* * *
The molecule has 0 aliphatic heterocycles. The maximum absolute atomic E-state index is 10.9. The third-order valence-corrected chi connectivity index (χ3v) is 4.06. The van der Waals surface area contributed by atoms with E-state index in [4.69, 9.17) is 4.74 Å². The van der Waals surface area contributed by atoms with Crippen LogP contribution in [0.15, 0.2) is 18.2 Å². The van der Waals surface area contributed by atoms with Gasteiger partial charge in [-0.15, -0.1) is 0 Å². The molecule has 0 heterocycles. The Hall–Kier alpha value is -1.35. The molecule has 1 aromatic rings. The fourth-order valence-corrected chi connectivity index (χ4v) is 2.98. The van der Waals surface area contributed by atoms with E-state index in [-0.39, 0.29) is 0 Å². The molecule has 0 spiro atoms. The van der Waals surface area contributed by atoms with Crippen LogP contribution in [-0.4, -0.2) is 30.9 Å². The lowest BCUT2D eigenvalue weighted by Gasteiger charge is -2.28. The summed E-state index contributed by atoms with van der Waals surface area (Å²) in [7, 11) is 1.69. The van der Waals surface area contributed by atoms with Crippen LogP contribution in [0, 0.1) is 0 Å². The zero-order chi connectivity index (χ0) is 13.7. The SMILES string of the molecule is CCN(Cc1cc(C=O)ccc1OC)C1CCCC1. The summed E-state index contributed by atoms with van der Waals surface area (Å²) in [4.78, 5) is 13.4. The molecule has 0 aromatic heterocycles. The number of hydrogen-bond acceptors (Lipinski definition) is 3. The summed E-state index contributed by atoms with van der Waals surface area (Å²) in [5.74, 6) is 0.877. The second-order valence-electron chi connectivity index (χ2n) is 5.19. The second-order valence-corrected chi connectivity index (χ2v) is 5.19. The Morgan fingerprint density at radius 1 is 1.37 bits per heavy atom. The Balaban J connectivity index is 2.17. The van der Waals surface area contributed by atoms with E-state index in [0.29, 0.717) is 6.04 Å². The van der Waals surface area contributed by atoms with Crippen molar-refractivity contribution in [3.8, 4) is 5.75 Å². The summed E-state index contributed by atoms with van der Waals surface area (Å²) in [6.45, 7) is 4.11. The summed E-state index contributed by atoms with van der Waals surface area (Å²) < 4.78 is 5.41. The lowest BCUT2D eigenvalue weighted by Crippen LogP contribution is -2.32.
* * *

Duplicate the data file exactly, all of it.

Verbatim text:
The molecule has 0 aliphatic heterocycles. The maximum absolute atomic E-state index is 10.9. The third-order valence-corrected chi connectivity index (χ3v) is 4.06. The van der Waals surface area contributed by atoms with E-state index in [4.69, 9.17) is 4.74 Å². The van der Waals surface area contributed by atoms with Crippen LogP contribution in [0.15, 0.2) is 18.2 Å². The van der Waals surface area contributed by atoms with Gasteiger partial charge in [-0.15, -0.1) is 0 Å². The molecule has 0 heterocycles. The Hall–Kier alpha value is -1.35. The molecule has 1 aromatic rings. The fourth-order valence-corrected chi connectivity index (χ4v) is 2.98. The van der Waals surface area contributed by atoms with E-state index in [-0.39, 0.29) is 0 Å². The molecule has 0 spiro atoms. The van der Waals surface area contributed by atoms with Crippen LogP contribution in [-0.4, -0.2) is 30.9 Å². The lowest BCUT2D eigenvalue weighted by Gasteiger charge is -2.28. The summed E-state index contributed by atoms with van der Waals surface area (Å²) in [7, 11) is 1.69. The van der Waals surface area contributed by atoms with Crippen LogP contribution in [0, 0.1) is 0 Å². The zero-order chi connectivity index (χ0) is 13.7. The SMILES string of the molecule is CCN(Cc1cc(C=O)ccc1OC)C1CCCC1. The summed E-state index contributed by atoms with van der Waals surface area (Å²) in [4.78, 5) is 13.4. The molecule has 0 aromatic heterocycles. The number of hydrogen-bond acceptors (Lipinski definition) is 3. The summed E-state index contributed by atoms with van der Waals surface area (Å²) in [5.74, 6) is 0.877. The second-order valence-electron chi connectivity index (χ2n) is 5.19. The second-order valence-corrected chi connectivity index (χ2v) is 5.19. The Morgan fingerprint density at radius 1 is 1.37 bits per heavy atom. The Balaban J connectivity index is 2.17. The van der Waals surface area contributed by atoms with E-state index in [0.29, 0.717) is 6.04 Å². The van der Waals surface area contributed by atoms with Crippen molar-refractivity contribution in [3.8, 4) is 5.75 Å². The summed E-state index contributed by atoms with van der Waals surface area (Å²) in [6.45, 7) is 4.11. The summed E-state index contributed by atoms with van der Waals surface area (Å²) < 4.78 is 5.41. The lowest BCUT2D eigenvalue weighted by Crippen LogP contribution is -2.32.